Eugene's Hair Is A Masterpiece
When it comes to TV hairstyles, Josh McDermitt was basically royalty for rocking Eugene's evolving mullet. But I think everyone can agree things are more hunky-dory now that he's grown it out into a post-mullet concoction. In some shots, he look like he's a kerosene-fueled jetpack away from becoming The Walking Dead's resident steampunk farmer. The hair really made his badass walker-stabbing moment all the more awesome. Naturally, Eugene crumbled by the end, but he was on top for a few minutes.
Daryl Makes Nature Happen Now
With the communities at odds, of course Daryl is out on his own. I didn't expect nature to treat him like a Disney character, though. By just looking at a fish, he made it want to be impaled. (Probably.) By just looking at that disgusting walker, he made a beautiful bird suddenly appear to use that walker's face-hole worm to feed its nested young. I almost wish Carol hadn't arrived in the end, just to see if Daryl discovered any dwarves or big-footed rabbits.
Carol Rules, And Fuck Jed
Carol showed off all of her skills in this episode, at first appearing in full-on domesticated mode as Ezekiel's wife and Henry's mother. Of course, Henry fucked up and almost got them robbed by Gross Former Savior Jed - his birth name. That's when Carol proved her phoenix is still there just below the surface, and she burned Jed and the others alive to stop them from ever threatening anyone again. Henry better learn something from his momma.
Magna's Pretty Shitty For A Desperate Person
I definitely won't deny that Alexandria's council-based process for accepting new citizens is as intimidating and impersonal as possible. But for someone actively seeking to secure permanent residence, Magna went about everything all wrong. To everyone but Judith, she was rude, standoffish, and purposefully withheld important information. What, was she just testing Michonne's mettle? I get that she's protective or whatever, but she should probably react more positively to procedure upon arriving at Hilltop.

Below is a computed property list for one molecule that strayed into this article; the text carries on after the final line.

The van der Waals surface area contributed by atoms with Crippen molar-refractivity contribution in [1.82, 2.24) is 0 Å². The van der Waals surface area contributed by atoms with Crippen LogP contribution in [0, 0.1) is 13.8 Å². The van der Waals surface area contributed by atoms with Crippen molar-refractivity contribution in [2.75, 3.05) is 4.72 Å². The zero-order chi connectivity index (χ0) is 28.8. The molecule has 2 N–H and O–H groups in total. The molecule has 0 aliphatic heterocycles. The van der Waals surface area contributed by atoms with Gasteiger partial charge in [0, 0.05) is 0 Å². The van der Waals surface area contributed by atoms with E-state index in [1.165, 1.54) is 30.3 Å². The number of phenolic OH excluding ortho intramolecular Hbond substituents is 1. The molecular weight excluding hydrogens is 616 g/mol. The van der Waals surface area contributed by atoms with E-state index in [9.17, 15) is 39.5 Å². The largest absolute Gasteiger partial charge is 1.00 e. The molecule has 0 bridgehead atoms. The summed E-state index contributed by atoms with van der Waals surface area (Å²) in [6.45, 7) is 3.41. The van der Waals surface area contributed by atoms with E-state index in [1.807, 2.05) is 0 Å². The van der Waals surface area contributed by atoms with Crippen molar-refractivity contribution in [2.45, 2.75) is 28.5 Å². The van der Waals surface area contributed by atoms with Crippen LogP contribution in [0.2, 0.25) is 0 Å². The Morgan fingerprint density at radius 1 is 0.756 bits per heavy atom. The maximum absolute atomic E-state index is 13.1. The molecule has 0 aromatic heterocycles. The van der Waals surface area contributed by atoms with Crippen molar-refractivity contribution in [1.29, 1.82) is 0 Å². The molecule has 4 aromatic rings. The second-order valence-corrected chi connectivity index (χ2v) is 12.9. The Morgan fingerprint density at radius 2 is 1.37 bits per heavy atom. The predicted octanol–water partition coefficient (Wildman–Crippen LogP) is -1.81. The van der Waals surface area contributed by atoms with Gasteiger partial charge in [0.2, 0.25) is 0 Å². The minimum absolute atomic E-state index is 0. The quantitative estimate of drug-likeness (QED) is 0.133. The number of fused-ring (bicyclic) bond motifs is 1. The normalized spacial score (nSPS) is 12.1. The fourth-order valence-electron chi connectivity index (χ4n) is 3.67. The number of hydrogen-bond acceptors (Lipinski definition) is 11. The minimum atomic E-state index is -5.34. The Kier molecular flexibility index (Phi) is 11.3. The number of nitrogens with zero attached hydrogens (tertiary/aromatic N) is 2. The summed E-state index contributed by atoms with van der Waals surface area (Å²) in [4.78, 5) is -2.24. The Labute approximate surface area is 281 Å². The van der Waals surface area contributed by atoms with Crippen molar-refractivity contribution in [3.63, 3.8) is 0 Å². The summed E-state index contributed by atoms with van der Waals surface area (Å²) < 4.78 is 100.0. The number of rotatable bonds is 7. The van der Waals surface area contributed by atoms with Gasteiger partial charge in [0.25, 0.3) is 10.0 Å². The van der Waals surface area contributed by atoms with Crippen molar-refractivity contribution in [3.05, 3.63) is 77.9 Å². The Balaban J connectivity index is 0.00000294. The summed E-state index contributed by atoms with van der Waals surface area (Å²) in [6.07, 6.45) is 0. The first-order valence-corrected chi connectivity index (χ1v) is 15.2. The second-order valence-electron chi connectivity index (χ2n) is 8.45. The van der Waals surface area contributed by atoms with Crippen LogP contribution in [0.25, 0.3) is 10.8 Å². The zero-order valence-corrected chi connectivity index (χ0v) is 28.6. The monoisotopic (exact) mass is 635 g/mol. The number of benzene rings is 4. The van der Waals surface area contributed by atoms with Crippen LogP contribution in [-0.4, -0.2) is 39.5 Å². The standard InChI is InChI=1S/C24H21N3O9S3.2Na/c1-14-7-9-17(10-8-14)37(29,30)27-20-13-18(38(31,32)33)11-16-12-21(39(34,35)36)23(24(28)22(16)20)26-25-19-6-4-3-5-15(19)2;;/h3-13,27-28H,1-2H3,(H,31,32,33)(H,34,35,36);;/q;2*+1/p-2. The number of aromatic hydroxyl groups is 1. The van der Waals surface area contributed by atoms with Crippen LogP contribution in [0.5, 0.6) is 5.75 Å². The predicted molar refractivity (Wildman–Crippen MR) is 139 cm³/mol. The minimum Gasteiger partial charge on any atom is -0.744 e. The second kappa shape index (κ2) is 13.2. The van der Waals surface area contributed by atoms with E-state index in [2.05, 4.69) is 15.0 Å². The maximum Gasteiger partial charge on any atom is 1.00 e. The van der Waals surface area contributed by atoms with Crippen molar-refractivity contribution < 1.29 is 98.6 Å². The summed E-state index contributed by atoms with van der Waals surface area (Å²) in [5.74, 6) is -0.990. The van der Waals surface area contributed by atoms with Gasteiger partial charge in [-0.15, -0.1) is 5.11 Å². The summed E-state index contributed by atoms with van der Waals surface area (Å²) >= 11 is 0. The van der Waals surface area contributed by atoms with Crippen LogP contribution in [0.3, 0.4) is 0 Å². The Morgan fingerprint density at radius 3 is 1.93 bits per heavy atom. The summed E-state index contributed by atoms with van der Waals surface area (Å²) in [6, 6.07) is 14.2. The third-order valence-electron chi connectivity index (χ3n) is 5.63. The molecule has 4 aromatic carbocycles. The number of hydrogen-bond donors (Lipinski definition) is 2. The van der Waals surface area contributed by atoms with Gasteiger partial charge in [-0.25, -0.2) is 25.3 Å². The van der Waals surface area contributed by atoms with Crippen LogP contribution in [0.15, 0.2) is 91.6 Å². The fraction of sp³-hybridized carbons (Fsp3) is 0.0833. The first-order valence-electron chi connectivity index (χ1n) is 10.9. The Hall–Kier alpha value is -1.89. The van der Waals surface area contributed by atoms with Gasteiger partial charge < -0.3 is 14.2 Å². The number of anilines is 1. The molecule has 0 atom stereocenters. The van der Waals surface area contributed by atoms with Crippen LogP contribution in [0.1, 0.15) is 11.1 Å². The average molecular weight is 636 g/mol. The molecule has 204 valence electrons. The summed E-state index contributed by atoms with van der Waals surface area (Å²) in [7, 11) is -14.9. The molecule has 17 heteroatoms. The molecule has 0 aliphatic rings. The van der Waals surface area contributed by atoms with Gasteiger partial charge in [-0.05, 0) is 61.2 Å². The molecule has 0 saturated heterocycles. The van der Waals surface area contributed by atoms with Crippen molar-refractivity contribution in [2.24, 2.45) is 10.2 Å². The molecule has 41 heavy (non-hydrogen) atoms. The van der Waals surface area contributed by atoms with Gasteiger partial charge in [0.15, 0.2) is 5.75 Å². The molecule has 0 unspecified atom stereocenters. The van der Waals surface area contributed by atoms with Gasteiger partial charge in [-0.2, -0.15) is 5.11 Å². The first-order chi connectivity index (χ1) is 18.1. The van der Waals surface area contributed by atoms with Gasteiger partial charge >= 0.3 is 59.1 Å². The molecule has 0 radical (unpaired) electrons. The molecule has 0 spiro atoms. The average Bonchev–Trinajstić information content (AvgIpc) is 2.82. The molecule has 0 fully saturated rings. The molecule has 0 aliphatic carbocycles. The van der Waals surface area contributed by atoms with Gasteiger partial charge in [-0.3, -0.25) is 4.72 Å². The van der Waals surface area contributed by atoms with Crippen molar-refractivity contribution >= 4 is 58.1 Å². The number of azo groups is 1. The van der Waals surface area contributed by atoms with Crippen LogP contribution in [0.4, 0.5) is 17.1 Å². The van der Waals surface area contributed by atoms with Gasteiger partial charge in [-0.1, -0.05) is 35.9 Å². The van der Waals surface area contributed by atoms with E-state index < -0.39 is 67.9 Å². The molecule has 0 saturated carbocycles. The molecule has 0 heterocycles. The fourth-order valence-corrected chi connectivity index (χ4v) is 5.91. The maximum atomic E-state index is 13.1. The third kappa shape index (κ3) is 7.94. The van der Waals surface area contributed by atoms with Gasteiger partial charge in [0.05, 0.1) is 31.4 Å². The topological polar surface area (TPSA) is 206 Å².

Kelly And Connie Need All The Screen Time
Luke's diversity speech, though heavy-handed, spoke to The Walking Dead's own character pool limitations. As young black female recurrers, Lauren Ridloff's Connie and Angel Theory's Kelly are a delightful sidestep from the status quo. Because Connie is deaf, the sisters speak through sign language, adding new layers to how The Walking Dead utilizes silence and communication. Plus, Kelly's answer about her teenage naivety before the outbreak was instant proof that all of her conversations will be the best.
Big Papa Ezekiel > Older Henry > Younger Henry
One of the most exciting aspects of this time jump involved Henry getting older and hopefully more mature. I can say that Matt Lintz is indeed more believable as a warrior trapped in a hard-headed kid's body. However, all it took was one expertly delivered reprimand from Ezekiel to chop Henry back down to size. I gotta say, Ezekiel is even more winning as a stern father than he is as the Shakespearean leader of the Kingdom.
That Bridge Is Never Getting Fixed
To be expected, the episode started off on a melancholy note directed at Rick's absence during the time jump's span. Viewers listened as Michonne carried on the latest in many one-sided conversations with her missing partner, and it was then revealed she was at the doomed bridge where he sacrificed himself. Perhaps this is the hottest take of all, but I don't think anyone is going to rebuild that bridge. [Cue all the gasps.]
What did you guys think about The Walking Dead's transition from Rick's reign to this advanced new world? I'm assuming that next week will be centered at Hilltop, where someone will actually address the fact that Maggie isn't around anymore either. Unless she is... But she probably isn't.